Bankers Are Scared, But Buyers Shouldn’t Be. Understanding “Know Before You Owe”

by Real estate financingMission+
8 minutes read

know before you owe
New rules on mortgages take effect today. They’ve been years in the making and inspired much hand-wringing by bankers and real estate professionals. The changes are a big win for homebuyers, but expect some bumpiness for the next few months as we transition.

What’s going on?

The Consumer Financial Protection Bureau (CFPB), a government agency created after the housing collapse, has a new set of mortgage rules. It’s called Know Before You Owe or, less elegantly, the TILA-RESPA Integrated Disclosure. That’s TRID for short.
The consumer-protection law empowers buyers by making documents easier to understand (farewell, HUD-1). And it holds mortgage lenders more accountable for the kind of blatant bait-and-switch practices that have largely disappeared since 2009. In effect, TRID is a guardrail to keep us from going off track again.
As of today, when a home buyer applies for a mortgage, the rule applies.

What’s changing?

For decades — literally — the housing industry and consumer advocates have tried to make home buying less complicated. If you haven’t had a towering stack of legalese dumped in front of you at closing, you’ve heard horror stories from friends who have. Homebuyers typically sign dozens of pages they never read.
In the Wild West days of real estate, bad guys — some lenders, title companies and, yes, agents — would inflate fees or change loan terms at the last minute, often at the buyer’s expense.
That bait and switch rarely happens anymore, but it should happen even less now. Loan estimates will be easier to read and homebuyers will get their final documents — the closing disclosure — well in advance. You’ll have at least three business days (as opposed to mere hours) to read and understand what you’re signing. Closing should be stress-free.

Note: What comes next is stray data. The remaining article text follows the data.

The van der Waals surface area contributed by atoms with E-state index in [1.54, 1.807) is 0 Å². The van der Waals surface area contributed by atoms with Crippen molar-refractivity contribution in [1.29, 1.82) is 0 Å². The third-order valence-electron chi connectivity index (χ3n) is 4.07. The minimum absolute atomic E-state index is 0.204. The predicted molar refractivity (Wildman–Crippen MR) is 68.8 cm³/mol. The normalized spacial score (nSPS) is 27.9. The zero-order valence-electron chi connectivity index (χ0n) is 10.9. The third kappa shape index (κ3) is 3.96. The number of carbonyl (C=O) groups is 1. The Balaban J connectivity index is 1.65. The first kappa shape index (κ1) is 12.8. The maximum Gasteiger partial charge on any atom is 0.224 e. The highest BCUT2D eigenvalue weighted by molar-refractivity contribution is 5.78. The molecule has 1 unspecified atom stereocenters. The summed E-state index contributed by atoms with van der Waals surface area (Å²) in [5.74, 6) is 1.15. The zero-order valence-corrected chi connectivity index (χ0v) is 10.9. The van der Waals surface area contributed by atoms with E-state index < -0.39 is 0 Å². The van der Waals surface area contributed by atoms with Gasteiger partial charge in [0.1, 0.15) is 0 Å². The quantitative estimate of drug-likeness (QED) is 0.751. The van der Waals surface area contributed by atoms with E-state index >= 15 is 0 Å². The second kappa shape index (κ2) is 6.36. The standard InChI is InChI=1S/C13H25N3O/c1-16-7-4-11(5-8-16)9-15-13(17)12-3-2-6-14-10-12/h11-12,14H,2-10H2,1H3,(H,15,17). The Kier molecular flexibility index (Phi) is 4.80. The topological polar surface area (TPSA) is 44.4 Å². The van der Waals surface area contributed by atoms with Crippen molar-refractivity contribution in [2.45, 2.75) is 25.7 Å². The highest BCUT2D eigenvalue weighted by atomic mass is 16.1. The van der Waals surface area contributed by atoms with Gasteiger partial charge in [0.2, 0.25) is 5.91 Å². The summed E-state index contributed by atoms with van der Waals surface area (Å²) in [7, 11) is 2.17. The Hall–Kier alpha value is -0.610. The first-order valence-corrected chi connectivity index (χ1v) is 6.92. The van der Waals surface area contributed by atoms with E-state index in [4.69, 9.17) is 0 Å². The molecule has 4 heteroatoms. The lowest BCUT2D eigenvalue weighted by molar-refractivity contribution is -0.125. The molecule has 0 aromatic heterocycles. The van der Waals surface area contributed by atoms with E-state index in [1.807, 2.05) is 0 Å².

Great! What’s the big deal?

We’ve never done this before. There are new forms, new deadlines and bigger fines for companies that get it wrong. Prepare for technical glitches, too. Banks and settlement offices have had to build or buy entire software systems to comply with the law’s consumer privacy protections. Everything is untested.

That’s not so bad. The consumer wins, right?

Yes. But banks are freaked out and borrowers will feel their pain. Real estate is messy. Banks worry that even a small problem that’s not their fault, like a mispriced termite inspection, could expose them to fines of between $5,000 and $1 million per day.
Whoa. The average profit on a home loan is only about $1,500, according to the Mortgage Bankers Association. Lenders won’t be taking any chances — even small problems could prompt them to delay your closing.
“We’re scared,” said Rod Alba, a senior vice president at the American Bankers Association. “Be assured, banks are going to create some sort of buffer.”

Will this make it harder to get a mortgage?

No. In fact, it will be easier to shop for the best loan. Under the new rules, when you apply for a mortgage, lenders have three days to send you a written offer with lots of detail, including fees.
Better still, every loan estimate will look about the same, so you’ll be able to easily compare them. When you get one, look at the last page, where it says “comparisons”. That’s where you’ll find the annual percentage rate, or APR.